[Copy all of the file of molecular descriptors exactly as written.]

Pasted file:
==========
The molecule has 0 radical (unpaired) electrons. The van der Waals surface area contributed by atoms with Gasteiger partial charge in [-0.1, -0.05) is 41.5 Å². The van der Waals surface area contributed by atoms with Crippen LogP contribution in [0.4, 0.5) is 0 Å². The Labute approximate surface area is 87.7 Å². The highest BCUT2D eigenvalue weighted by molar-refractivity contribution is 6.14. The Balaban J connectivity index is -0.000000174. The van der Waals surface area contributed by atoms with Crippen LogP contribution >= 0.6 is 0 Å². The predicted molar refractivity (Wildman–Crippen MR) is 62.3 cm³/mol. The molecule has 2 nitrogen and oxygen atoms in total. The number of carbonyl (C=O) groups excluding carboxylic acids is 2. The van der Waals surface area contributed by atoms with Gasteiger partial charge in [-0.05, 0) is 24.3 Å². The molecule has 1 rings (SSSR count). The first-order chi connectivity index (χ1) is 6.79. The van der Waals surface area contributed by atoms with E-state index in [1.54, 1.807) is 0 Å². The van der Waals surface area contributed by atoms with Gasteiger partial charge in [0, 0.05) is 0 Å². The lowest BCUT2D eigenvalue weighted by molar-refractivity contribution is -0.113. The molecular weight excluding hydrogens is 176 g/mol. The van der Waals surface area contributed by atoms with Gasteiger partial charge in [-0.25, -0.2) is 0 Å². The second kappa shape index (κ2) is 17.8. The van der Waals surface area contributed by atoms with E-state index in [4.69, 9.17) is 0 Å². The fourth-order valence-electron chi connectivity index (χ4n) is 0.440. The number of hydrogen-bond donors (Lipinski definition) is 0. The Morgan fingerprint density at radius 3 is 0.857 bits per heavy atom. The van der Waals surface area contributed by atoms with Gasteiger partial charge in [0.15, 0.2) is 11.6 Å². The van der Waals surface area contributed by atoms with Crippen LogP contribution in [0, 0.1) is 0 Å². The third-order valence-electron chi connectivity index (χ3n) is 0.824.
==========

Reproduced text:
The molecule has 0 radical (unpaired) electrons. The van der Waals surface area contributed by atoms with Gasteiger partial charge in [-0.1, -0.05) is 41.5 Å². The van der Waals surface area contributed by atoms with Crippen LogP contribution in [0.4, 0.5) is 0 Å². The Labute approximate surface area is 87.7 Å². The highest BCUT2D eigenvalue weighted by molar-refractivity contribution is 6.14. The Balaban J connectivity index is -0.000000174. The van der Waals surface area contributed by atoms with Crippen LogP contribution >= 0.6 is 0 Å². The predicted molar refractivity (Wildman–Crippen MR) is 62.3 cm³/mol. The molecule has 2 nitrogen and oxygen atoms in total. The number of carbonyl (C=O) groups excluding carboxylic acids is 2. The van der Waals surface area contributed by atoms with Gasteiger partial charge in [-0.05, 0) is 24.3 Å². The molecule has 1 rings (SSSR count). The first-order chi connectivity index (χ1) is 6.79. The van der Waals surface area contributed by atoms with E-state index in [1.54, 1.807) is 0 Å². The van der Waals surface area contributed by atoms with Gasteiger partial charge in [0, 0.05) is 0 Å². The lowest BCUT2D eigenvalue weighted by molar-refractivity contribution is -0.113. The molecular weight excluding hydrogens is 176 g/mol. The van der Waals surface area contributed by atoms with Gasteiger partial charge in [-0.25, -0.2) is 0 Å². The second kappa shape index (κ2) is 17.8. The van der Waals surface area contributed by atoms with E-state index in [4.69, 9.17) is 0 Å². The fourth-order valence-electron chi connectivity index (χ4n) is 0.440. The number of hydrogen-bond donors (Lipinski definition) is 0. The Morgan fingerprint density at radius 3 is 0.857 bits per heavy atom. The van der Waals surface area contributed by atoms with Gasteiger partial charge in [0.15, 0.2) is 11.6 Å². The van der Waals surface area contributed by atoms with Crippen LogP contribution in [0, 0.1) is 0 Å². The third-order valence-electron chi connectivity index (χ3n) is 0.824.